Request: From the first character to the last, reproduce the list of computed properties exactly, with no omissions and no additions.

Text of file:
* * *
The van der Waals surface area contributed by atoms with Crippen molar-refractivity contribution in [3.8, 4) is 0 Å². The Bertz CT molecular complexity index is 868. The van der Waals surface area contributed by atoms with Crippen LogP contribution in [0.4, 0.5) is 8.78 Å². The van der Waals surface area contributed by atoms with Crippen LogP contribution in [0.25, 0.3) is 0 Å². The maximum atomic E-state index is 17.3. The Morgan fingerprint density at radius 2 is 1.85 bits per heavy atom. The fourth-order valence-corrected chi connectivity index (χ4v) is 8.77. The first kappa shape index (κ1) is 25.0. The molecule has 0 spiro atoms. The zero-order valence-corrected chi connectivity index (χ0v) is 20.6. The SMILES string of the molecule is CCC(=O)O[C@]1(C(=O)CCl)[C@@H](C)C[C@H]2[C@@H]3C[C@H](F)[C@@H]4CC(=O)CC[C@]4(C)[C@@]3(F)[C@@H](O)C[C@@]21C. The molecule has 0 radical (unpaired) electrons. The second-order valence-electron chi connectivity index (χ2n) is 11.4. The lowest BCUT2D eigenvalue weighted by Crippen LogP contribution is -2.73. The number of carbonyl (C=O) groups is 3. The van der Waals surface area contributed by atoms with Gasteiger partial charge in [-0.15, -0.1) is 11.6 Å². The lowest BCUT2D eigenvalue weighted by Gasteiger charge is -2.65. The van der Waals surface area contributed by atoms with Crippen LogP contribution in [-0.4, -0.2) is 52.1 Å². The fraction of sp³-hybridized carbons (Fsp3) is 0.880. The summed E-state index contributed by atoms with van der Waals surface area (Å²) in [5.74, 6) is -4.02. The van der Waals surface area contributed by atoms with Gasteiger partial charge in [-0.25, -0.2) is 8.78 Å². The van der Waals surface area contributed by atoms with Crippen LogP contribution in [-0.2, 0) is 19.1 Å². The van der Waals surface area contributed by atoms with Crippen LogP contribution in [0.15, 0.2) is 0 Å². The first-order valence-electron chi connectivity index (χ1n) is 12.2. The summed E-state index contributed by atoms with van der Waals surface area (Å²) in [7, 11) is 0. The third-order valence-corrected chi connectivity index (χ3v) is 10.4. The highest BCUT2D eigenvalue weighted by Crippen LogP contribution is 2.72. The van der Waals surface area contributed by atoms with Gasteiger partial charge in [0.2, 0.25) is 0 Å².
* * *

The van der Waals surface area contributed by atoms with Crippen molar-refractivity contribution in [3.8, 4) is 0 Å². The Bertz CT molecular complexity index is 868. The van der Waals surface area contributed by atoms with Crippen LogP contribution in [0.4, 0.5) is 8.78 Å². The van der Waals surface area contributed by atoms with Crippen LogP contribution in [0.25, 0.3) is 0 Å². The maximum atomic E-state index is 17.3. The Morgan fingerprint density at radius 2 is 1.85 bits per heavy atom. The fourth-order valence-corrected chi connectivity index (χ4v) is 8.77. The first kappa shape index (κ1) is 25.0. The molecule has 0 spiro atoms. The zero-order valence-corrected chi connectivity index (χ0v) is 20.6. The SMILES string of the molecule is CCC(=O)O[C@]1(C(=O)CCl)[C@@H](C)C[C@H]2[C@@H]3C[C@H](F)[C@@H]4CC(=O)CC[C@]4(C)[C@@]3(F)[C@@H](O)C[C@@]21C. The molecule has 0 radical (unpaired) electrons. The second-order valence-electron chi connectivity index (χ2n) is 11.4. The lowest BCUT2D eigenvalue weighted by Crippen LogP contribution is -2.73. The number of carbonyl (C=O) groups is 3. The van der Waals surface area contributed by atoms with Gasteiger partial charge in [-0.15, -0.1) is 11.6 Å². The lowest BCUT2D eigenvalue weighted by Gasteiger charge is -2.65. The van der Waals surface area contributed by atoms with Crippen LogP contribution in [-0.4, -0.2) is 52.1 Å². The fraction of sp³-hybridized carbons (Fsp3) is 0.880. The summed E-state index contributed by atoms with van der Waals surface area (Å²) in [5.74, 6) is -4.02. The van der Waals surface area contributed by atoms with Gasteiger partial charge in [-0.25, -0.2) is 8.78 Å². The van der Waals surface area contributed by atoms with Crippen LogP contribution in [-0.2, 0) is 19.1 Å². The van der Waals surface area contributed by atoms with Crippen LogP contribution in [0.15, 0.2) is 0 Å². The first-order valence-electron chi connectivity index (χ1n) is 12.2. The summed E-state index contributed by atoms with van der Waals surface area (Å²) in [7, 11) is 0. The third-order valence-corrected chi connectivity index (χ3v) is 10.4. The highest BCUT2D eigenvalue weighted by Crippen LogP contribution is 2.72. The van der Waals surface area contributed by atoms with Gasteiger partial charge in [0.2, 0.25) is 0 Å².